Kathryn Bolkovac talks about sex trafficking, military contractors, and her book "The Whistleblower."
How far would you go to defend justice? Would you risk your job – and perhaps even your life? Kathryn Bolkovac did just that when, while working as a human rights investigator for the United Nations peacekeeping mission in Bosnia, she discovered that some of her UN colleagues were involved in human trafficking. Here are excerpts of a conversation I had with her about her book The Whistleblower and her experiences in Bosnia.
What drew you – a divorced mom of three living in Nebraska – to work in Bosnia?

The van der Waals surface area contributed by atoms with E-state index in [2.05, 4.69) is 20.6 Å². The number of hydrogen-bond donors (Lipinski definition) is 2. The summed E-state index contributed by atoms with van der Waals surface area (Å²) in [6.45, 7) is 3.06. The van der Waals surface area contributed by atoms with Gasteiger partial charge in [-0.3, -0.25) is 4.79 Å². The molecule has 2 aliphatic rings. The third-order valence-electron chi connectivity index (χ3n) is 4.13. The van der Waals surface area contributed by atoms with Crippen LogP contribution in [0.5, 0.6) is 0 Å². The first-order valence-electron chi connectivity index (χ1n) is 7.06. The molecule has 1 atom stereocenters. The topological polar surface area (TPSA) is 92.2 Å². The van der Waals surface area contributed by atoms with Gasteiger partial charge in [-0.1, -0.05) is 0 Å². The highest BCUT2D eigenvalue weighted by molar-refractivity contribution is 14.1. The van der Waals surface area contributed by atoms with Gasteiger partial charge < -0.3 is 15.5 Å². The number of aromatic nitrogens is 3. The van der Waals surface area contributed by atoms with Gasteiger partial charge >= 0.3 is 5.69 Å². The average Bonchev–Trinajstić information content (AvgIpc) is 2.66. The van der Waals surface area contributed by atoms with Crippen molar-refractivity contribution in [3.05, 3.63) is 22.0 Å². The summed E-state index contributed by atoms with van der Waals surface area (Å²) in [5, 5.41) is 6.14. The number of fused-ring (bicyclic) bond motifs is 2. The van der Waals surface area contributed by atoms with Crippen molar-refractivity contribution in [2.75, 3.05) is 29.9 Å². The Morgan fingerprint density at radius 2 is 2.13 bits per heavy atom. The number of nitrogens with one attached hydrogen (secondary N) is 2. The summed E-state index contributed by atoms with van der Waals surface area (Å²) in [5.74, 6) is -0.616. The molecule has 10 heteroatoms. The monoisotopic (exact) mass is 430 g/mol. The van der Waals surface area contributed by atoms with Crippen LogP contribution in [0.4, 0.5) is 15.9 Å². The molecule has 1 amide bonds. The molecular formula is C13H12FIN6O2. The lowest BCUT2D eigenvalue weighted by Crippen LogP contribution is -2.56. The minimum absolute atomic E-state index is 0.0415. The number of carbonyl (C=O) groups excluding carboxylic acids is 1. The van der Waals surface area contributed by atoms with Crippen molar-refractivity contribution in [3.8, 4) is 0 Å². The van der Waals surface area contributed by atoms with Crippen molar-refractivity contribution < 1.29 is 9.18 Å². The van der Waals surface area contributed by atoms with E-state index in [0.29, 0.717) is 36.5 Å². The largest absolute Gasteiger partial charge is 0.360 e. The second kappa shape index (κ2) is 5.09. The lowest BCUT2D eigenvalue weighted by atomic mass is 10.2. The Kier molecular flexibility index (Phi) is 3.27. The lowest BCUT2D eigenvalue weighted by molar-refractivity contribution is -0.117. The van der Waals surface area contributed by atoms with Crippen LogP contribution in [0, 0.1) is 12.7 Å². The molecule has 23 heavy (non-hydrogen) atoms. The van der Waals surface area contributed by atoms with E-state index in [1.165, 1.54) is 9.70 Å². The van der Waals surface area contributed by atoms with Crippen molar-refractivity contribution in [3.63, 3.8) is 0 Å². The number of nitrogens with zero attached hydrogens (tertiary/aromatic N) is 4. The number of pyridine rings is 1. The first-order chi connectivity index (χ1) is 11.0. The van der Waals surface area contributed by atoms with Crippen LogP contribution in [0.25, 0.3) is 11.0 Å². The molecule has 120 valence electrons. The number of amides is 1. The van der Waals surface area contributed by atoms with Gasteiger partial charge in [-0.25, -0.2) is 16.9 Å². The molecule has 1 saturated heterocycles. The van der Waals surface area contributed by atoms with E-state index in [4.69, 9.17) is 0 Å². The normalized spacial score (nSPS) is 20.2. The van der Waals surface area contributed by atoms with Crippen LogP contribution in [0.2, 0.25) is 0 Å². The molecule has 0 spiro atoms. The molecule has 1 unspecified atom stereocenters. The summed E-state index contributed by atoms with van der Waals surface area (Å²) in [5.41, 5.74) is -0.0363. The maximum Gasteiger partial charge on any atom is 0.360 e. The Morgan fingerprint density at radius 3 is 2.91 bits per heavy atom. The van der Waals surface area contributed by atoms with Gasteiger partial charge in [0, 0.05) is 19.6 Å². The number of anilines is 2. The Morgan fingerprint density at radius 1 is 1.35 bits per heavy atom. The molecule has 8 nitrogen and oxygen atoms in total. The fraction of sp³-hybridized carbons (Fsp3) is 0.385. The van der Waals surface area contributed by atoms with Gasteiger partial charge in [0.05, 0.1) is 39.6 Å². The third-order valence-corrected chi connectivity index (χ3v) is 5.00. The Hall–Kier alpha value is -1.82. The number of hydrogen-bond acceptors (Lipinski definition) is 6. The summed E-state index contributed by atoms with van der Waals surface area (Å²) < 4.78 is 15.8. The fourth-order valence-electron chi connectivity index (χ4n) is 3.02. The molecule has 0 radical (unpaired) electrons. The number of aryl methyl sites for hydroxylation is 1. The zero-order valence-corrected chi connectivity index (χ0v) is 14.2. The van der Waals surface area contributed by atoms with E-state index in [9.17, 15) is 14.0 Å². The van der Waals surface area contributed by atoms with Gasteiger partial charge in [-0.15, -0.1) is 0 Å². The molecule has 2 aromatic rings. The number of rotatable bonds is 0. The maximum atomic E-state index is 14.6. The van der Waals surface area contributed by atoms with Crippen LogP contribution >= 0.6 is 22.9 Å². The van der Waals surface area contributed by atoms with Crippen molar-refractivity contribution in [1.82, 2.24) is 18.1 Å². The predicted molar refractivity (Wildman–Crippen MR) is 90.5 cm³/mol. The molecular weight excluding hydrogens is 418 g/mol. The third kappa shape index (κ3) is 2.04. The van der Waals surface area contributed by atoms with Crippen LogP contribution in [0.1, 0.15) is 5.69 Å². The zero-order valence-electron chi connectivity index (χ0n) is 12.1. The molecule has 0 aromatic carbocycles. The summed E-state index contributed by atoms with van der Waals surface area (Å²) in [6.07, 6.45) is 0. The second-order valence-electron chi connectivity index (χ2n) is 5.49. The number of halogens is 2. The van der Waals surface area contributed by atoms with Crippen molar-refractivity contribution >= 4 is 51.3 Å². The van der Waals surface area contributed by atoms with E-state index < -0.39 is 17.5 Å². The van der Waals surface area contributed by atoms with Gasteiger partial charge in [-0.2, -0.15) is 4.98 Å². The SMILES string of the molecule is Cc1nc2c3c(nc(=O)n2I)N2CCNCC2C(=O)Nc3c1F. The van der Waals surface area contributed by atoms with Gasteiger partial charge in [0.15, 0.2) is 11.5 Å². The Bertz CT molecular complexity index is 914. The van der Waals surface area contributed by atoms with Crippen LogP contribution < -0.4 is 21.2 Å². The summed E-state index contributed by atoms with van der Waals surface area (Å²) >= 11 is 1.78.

My grandfather was Croatian. He came to the US in the 1920s. I always had kind of an interest in that area of the world. Over the years I had some traumas take place in my own life, and I divorced for the second time while I was a police officer and just found that I was ready for a change.
So when this [recruitment] flyer came along from [military contractor] DynCorp to our police department I decided to give it a try. It was a kind of adventure and good way for me to support my children while they went to college and also to build my own résumé.
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